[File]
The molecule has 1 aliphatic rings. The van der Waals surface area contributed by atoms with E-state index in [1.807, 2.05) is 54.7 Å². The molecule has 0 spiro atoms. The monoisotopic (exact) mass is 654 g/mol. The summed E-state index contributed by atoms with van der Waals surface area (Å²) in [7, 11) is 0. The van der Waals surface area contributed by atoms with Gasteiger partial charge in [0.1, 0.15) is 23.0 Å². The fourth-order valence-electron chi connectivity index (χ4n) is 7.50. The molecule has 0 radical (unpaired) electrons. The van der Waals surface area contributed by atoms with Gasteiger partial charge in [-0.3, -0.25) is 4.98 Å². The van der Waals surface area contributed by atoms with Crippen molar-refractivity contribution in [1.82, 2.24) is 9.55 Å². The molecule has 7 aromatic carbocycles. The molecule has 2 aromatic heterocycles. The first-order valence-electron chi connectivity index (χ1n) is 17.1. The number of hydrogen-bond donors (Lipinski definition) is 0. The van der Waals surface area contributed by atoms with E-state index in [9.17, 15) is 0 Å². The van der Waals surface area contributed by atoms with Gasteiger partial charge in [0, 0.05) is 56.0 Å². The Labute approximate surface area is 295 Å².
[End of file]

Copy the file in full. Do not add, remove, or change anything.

The molecule has 1 aliphatic rings. The van der Waals surface area contributed by atoms with E-state index in [1.807, 2.05) is 54.7 Å². The molecule has 0 spiro atoms. The monoisotopic (exact) mass is 654 g/mol. The summed E-state index contributed by atoms with van der Waals surface area (Å²) in [7, 11) is 0. The van der Waals surface area contributed by atoms with Gasteiger partial charge in [0.1, 0.15) is 23.0 Å². The fourth-order valence-electron chi connectivity index (χ4n) is 7.50. The molecule has 0 radical (unpaired) electrons. The van der Waals surface area contributed by atoms with Gasteiger partial charge in [-0.3, -0.25) is 4.98 Å². The van der Waals surface area contributed by atoms with Crippen molar-refractivity contribution in [1.82, 2.24) is 9.55 Å². The molecule has 7 aromatic carbocycles. The molecule has 2 aromatic heterocycles. The first-order valence-electron chi connectivity index (χ1n) is 17.1. The number of hydrogen-bond donors (Lipinski definition) is 0. The van der Waals surface area contributed by atoms with E-state index in [9.17, 15) is 0 Å². The van der Waals surface area contributed by atoms with Gasteiger partial charge in [0, 0.05) is 56.0 Å². The Labute approximate surface area is 295 Å².